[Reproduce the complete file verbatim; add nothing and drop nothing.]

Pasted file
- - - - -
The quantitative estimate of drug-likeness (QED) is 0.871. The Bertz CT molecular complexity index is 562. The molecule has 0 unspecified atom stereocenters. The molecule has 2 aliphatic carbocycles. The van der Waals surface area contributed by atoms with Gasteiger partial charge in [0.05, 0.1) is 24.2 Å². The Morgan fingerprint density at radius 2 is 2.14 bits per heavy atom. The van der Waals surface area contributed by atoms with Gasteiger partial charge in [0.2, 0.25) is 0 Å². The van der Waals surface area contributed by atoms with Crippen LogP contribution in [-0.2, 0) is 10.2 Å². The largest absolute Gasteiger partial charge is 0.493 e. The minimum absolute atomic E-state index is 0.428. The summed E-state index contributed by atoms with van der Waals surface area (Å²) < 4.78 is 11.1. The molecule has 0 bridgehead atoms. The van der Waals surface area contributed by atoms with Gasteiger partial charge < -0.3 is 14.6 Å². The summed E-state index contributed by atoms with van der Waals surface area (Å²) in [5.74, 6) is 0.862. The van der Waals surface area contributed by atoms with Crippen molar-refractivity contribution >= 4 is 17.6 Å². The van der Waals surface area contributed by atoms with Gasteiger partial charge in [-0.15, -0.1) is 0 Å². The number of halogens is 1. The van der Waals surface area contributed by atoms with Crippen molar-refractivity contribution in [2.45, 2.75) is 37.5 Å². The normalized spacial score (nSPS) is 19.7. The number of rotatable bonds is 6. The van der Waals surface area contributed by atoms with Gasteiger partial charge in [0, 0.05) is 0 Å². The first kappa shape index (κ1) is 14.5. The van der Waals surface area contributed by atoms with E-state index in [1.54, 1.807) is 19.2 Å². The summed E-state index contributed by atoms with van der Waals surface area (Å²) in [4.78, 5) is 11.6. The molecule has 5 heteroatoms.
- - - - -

The quantitative estimate of drug-likeness (QED) is 0.871. The Bertz CT molecular complexity index is 562. The molecule has 0 unspecified atom stereocenters. The molecule has 2 aliphatic carbocycles. The van der Waals surface area contributed by atoms with Gasteiger partial charge in [0.05, 0.1) is 24.2 Å². The Morgan fingerprint density at radius 2 is 2.14 bits per heavy atom. The van der Waals surface area contributed by atoms with Gasteiger partial charge in [0.2, 0.25) is 0 Å². The van der Waals surface area contributed by atoms with Crippen LogP contribution in [-0.2, 0) is 10.2 Å². The largest absolute Gasteiger partial charge is 0.493 e. The minimum absolute atomic E-state index is 0.428. The summed E-state index contributed by atoms with van der Waals surface area (Å²) < 4.78 is 11.1. The molecule has 0 bridgehead atoms. The van der Waals surface area contributed by atoms with Gasteiger partial charge < -0.3 is 14.6 Å². The summed E-state index contributed by atoms with van der Waals surface area (Å²) in [5.74, 6) is 0.862. The van der Waals surface area contributed by atoms with Crippen molar-refractivity contribution >= 4 is 17.6 Å². The van der Waals surface area contributed by atoms with Gasteiger partial charge in [-0.15, -0.1) is 0 Å². The number of halogens is 1. The van der Waals surface area contributed by atoms with Crippen molar-refractivity contribution in [2.45, 2.75) is 37.5 Å². The normalized spacial score (nSPS) is 19.7. The number of rotatable bonds is 6. The van der Waals surface area contributed by atoms with Gasteiger partial charge in [0, 0.05) is 0 Å². The first kappa shape index (κ1) is 14.5. The van der Waals surface area contributed by atoms with E-state index in [1.54, 1.807) is 19.2 Å². The summed E-state index contributed by atoms with van der Waals surface area (Å²) in [4.78, 5) is 11.6. The molecule has 5 heteroatoms.